Trump tweeted shortly after her letter was made public: “We will keep up the good fight and I believe we will prevail! Nevertheless, in the best interest of our Country, I am recommending that Emily and her team do what needs to be done with regard to initial protocols, and have told my team to do the same.”
Pressure had been mounting on Murphy as an increasing number of Republicans, national security experts and business leaders said it was time for that process to move forward.
Retiring Tennessee Sen. Lamar Alexander, who has repeatedly called for the transition to begin, released a new statement Monday saying that Trump should “put the country first” and help Biden’s administration succeed.
“When you are in public life, people remember the last thing you do,” Alexander said.
Republican Sen. Rob Portman of Ohio on Monday called for Murphy to release money and staffing needed for the transition. Portman, a senior member of the Senate Homeland Security and Governmental Affairs Committee, also said Biden should receive high-level briefings on national security and the coronavirus vaccine distribution plan.
Alexander and Portman, who have both aligned themselves with Trump, joined a growing number of Republican officials who in recent days have urged Trump to begin the transition immediately. Sen. Shelley Moore Capito, R-W.Va., also urged a smooth transition, saying in a statement Monday that “at some point, the 2020 election must end.”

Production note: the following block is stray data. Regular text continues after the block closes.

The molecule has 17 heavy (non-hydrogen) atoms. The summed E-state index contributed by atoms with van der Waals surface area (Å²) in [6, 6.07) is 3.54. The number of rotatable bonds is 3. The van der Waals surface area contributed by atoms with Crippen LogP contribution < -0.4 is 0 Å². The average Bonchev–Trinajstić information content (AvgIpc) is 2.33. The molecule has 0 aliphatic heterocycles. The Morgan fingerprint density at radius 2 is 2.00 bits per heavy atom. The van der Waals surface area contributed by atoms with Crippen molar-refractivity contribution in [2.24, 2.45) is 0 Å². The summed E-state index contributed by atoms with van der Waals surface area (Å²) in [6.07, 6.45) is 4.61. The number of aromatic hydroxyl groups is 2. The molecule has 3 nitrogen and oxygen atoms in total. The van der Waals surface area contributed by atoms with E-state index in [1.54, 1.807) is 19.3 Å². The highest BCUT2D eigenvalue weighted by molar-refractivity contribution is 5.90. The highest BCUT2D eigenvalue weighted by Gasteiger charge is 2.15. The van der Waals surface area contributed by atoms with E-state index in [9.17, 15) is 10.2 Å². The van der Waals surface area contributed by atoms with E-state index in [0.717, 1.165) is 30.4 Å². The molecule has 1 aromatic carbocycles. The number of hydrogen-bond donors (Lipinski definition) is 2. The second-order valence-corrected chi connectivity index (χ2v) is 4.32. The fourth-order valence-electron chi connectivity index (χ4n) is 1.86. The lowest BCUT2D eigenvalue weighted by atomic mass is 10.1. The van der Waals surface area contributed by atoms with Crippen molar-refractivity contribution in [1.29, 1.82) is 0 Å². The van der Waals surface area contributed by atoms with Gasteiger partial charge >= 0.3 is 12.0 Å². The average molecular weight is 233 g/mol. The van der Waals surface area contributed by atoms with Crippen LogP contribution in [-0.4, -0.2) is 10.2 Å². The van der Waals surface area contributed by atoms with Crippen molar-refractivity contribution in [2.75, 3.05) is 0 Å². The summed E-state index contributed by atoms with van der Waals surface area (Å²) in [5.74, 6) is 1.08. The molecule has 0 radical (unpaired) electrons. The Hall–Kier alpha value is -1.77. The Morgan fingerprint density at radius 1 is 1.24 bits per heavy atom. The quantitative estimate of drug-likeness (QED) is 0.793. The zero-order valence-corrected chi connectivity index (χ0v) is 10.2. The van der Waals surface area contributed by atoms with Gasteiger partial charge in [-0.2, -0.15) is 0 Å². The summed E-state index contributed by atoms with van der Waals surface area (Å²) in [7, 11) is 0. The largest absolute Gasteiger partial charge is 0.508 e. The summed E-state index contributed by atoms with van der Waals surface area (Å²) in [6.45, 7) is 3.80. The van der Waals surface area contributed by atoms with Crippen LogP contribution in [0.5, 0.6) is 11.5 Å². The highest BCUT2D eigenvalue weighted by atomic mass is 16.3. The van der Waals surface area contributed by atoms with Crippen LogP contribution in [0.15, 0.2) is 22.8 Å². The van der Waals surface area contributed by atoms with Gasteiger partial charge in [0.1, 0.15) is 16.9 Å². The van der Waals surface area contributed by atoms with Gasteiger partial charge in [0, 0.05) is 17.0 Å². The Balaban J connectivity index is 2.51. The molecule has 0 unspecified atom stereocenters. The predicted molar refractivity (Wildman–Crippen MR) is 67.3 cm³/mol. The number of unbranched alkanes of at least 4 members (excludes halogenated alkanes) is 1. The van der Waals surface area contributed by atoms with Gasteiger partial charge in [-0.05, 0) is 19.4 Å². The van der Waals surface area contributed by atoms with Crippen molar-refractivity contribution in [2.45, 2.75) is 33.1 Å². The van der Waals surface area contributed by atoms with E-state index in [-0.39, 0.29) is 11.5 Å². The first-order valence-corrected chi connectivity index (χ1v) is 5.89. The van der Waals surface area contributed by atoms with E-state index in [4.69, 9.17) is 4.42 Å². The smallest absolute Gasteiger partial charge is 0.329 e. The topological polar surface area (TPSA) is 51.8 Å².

Meanwhile, more than 160 business leaders asked Murphy to immediately acknowledge Biden as president-elect and begin the transition to a new administration. “Withholding resources and vital information from an incoming administration puts the public and economic health and security of America at risk,” the business leaders said in an open letter to Murphy.
Separately, more than 100 Republican former national security officials — including former Homeland Security Director Tom Ridge, former CIA Director Michael Hayden and former Director of National Intelligence John Negroponte — said in a statement that Trump’s refusal to concede and allow for an orderly transition “constitutes a serious threat” to America’s democratic process. The officials signing the letter worked under four Republican presidents, including Trump.
The statement called on “Republican leaders — especially those in Congress — to publicly demand that President Trump cease his anti-democratic assault on the integrity of the presidential election.”
Trump had publicly refused to accept defeat and launched a series of losing court battles across the country making baseless claims of widespread voter fraud and seeking to overturn the election results.